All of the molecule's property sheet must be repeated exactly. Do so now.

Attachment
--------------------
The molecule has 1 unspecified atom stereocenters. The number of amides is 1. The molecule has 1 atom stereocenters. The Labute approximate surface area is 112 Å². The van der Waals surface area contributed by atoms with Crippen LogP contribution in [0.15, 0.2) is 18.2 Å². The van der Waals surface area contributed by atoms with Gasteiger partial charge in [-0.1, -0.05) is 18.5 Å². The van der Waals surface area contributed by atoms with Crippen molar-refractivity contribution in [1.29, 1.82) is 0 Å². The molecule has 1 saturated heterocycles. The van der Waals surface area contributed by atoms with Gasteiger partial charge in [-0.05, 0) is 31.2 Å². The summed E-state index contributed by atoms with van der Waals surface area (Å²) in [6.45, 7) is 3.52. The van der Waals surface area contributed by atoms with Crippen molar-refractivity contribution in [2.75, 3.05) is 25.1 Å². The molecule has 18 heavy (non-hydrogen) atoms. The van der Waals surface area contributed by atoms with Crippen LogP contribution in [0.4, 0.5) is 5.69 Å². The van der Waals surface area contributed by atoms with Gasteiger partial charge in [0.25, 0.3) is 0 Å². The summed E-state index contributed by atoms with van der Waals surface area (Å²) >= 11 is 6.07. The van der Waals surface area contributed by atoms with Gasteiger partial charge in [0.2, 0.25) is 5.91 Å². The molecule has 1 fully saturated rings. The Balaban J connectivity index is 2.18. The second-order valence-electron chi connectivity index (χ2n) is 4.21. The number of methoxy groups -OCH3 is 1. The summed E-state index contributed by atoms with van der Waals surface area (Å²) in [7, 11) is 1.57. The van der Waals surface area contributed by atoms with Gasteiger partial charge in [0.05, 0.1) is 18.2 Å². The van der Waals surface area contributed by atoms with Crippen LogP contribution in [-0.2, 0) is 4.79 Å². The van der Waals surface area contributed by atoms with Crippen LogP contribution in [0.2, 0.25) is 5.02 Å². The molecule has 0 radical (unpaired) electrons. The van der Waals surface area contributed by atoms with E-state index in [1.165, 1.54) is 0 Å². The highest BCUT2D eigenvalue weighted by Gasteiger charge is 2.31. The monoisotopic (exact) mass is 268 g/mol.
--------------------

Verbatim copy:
The molecule has 1 unspecified atom stereocenters. The number of amides is 1. The molecule has 1 atom stereocenters. The Labute approximate surface area is 112 Å². The van der Waals surface area contributed by atoms with Crippen LogP contribution in [0.15, 0.2) is 18.2 Å². The van der Waals surface area contributed by atoms with Gasteiger partial charge in [-0.1, -0.05) is 18.5 Å². The van der Waals surface area contributed by atoms with Crippen molar-refractivity contribution in [1.29, 1.82) is 0 Å². The molecule has 1 saturated heterocycles. The van der Waals surface area contributed by atoms with Gasteiger partial charge in [-0.05, 0) is 31.2 Å². The summed E-state index contributed by atoms with van der Waals surface area (Å²) in [6.45, 7) is 3.52. The van der Waals surface area contributed by atoms with Crippen molar-refractivity contribution in [2.75, 3.05) is 25.1 Å². The molecule has 18 heavy (non-hydrogen) atoms. The van der Waals surface area contributed by atoms with Crippen LogP contribution in [0.4, 0.5) is 5.69 Å². The van der Waals surface area contributed by atoms with Gasteiger partial charge in [0.25, 0.3) is 0 Å². The summed E-state index contributed by atoms with van der Waals surface area (Å²) >= 11 is 6.07. The van der Waals surface area contributed by atoms with Gasteiger partial charge in [0.2, 0.25) is 5.91 Å². The molecule has 1 fully saturated rings. The Balaban J connectivity index is 2.18. The second-order valence-electron chi connectivity index (χ2n) is 4.21. The number of methoxy groups -OCH3 is 1. The summed E-state index contributed by atoms with van der Waals surface area (Å²) in [7, 11) is 1.57. The van der Waals surface area contributed by atoms with Gasteiger partial charge in [0.05, 0.1) is 18.2 Å². The van der Waals surface area contributed by atoms with Crippen LogP contribution in [-0.2, 0) is 4.79 Å². The van der Waals surface area contributed by atoms with Crippen LogP contribution in [0.2, 0.25) is 5.02 Å². The molecule has 0 radical (unpaired) electrons. The van der Waals surface area contributed by atoms with E-state index in [1.165, 1.54) is 0 Å². The highest BCUT2D eigenvalue weighted by Gasteiger charge is 2.31. The monoisotopic (exact) mass is 268 g/mol.